HOW THEY SEE THINGS–THE OUTSIDERS


bill traylor_0003

bill traylor_0001

Bill Traylor’s talent surfaced suddenly in 1939 when he was eighty-five years old and had ten more years to live. By then he had left the plantation in Southern Alabama where he had been born a slave in 1854.

After Emancipation, he scratched out a living as a sharecropper before moving to Montgomery, the state capitol where he slept on a pallet in the back of a funeral home and spent his days watching the world pass before his eyes on Monroe Street, the center of the city’s black district.

One day he picked up a pencil stub and began to draw what he saw and what he remembered. He ultimately produced hundreds of drawings and paintings. He was a born storyteller who pushed images of the life around him toward abstraction with no loss of vitality.

His work exists because of Charles Shannon a young white artist and admirer who watched him drawing on the street. He began visiting him every day and while hearing stories about Traylor’s life, he watched him recreating scenes still vivid in his mind as well as that of passing strangers. Shannon brought him art supplies, and buying some and taking others for safekeeping he saved the memories of a long life.

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“Outsider” art encompasses all sorts of art which lies outside the boundaries of official culture, otherwise thought of as those on the outside of the established art scene. Typically, though not always, an outside artist doesn’t move in the mainstream of the established art world. The sculptor Beatrice Woods might have been thought of as an outside artist, and surely her lover, the artist Marcel Duchamp, would have been seen as part of the movement (if the term had been around then).

See my blog NAUGHTY LADY for more about Beatrice Wood. She wrote a book called “I Shock Myself”. I’m not sure which was shocking to her, her art or her sex life! Her favorite reply when asked to what she attributed her old age (103) was “I like young men and a piece of chocolate every day.” Either way, she was a grand old lady.

Beatrice fell in love with the French artist Marcel Duchamp when she went to Paris as a young woman first starting out in the art world. She quickly formed relationships with Duchamp and his friend Henri-Pierre Roche, two of the avante-gard artists of the time.

Duchamp bounced around trying any number of art styles, never really settling on any one type. He liked to think of himself as a Dadaist or conceptual artist, or anything which challenged the conventional thought abut artistic processes.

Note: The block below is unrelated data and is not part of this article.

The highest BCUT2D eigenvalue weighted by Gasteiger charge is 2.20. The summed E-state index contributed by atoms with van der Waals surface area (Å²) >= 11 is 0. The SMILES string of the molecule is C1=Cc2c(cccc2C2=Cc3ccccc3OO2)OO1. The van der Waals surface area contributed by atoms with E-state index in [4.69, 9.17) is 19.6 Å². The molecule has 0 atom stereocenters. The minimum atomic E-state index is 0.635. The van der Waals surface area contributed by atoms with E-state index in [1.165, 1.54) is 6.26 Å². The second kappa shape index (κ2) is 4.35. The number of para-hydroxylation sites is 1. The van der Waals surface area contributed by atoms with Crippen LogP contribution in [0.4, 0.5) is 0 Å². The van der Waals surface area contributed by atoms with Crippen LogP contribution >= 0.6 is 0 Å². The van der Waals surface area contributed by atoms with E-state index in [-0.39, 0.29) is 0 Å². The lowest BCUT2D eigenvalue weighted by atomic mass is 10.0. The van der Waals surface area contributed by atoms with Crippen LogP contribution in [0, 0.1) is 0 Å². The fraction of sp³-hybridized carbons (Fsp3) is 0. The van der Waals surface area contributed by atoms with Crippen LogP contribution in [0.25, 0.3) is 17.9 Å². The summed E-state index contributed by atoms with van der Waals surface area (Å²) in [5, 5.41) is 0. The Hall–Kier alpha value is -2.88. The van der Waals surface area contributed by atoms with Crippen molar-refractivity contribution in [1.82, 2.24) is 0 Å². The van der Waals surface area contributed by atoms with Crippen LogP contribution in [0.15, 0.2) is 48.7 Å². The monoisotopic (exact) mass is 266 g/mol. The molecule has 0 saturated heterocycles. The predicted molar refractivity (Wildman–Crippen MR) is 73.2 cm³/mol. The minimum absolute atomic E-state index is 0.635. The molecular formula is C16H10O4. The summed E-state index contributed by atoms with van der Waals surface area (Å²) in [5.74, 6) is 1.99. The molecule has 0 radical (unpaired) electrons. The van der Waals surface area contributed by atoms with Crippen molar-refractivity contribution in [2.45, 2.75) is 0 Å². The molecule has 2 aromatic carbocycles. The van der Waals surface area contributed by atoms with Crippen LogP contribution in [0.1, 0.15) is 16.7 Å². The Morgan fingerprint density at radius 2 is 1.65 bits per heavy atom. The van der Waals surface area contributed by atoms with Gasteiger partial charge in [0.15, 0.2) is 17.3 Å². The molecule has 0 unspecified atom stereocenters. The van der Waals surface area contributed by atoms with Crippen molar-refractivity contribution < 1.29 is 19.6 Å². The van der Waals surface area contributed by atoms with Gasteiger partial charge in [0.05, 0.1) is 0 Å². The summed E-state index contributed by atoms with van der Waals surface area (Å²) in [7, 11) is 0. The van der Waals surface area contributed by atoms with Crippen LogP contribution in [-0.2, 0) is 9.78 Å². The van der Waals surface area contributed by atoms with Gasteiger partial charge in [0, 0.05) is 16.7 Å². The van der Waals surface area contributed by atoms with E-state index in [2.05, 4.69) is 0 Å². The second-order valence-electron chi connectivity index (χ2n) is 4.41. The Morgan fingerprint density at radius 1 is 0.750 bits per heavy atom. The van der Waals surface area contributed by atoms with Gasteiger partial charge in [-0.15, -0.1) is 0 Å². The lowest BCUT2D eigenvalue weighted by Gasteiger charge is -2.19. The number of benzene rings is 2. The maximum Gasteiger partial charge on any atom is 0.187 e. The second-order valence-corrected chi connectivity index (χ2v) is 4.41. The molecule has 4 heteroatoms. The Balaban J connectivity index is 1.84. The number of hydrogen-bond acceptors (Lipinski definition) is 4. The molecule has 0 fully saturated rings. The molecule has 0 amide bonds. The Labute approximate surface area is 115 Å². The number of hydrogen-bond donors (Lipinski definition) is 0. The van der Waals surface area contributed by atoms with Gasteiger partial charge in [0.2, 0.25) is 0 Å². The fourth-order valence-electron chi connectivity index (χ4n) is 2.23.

In 1917 he submitted an upside-down urinal to the Society of Independent Artists show. It was titled “The Fountain” and signed “R. mutt”. It was rejected even though the rules clearly stated that all works would be accepted if the fee were paid. Instead it became even more famous than it would otherwise have been when he had his friend the photographer Man Ray photograph it, and then take it to New York where it was celebrated as a huge joke by the reigning artists of the day. Clearly Duchamp would qualify as an “outside” artist even though he had been classical trained.

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The na├»ve art of Grandma Moses, another artist with latent talent, falls into the category as well as some of the following type of art. These paintings by Henry Taylor, a Los Angeles artist, and some of the art we classify as folk art are by those considered “outsider” artists.

Henry Taylor
Painting by Henry Taylor

Banksy, a pseudonymous of an England-based graffiti artist, political activist, film director and painter is also considered an outsider artist. His satirical stenciled street art and subversive epigrams combine dark humor with graffiti. Banksy’s work can be seen on streets, bridges, and walls in cities throughout the world. The son of a photocopier technician, he trained as a butcher in Bristol, but became involved in graffiti during the great Bristol aerosol boom of the late 1980’s.

Banksy does not sell photos of street graffiti directly himself, however, art auctioneers have been known to attempt to sell his street art on location and leave the problem of its removal in the hands of the winning bidder.

Banksy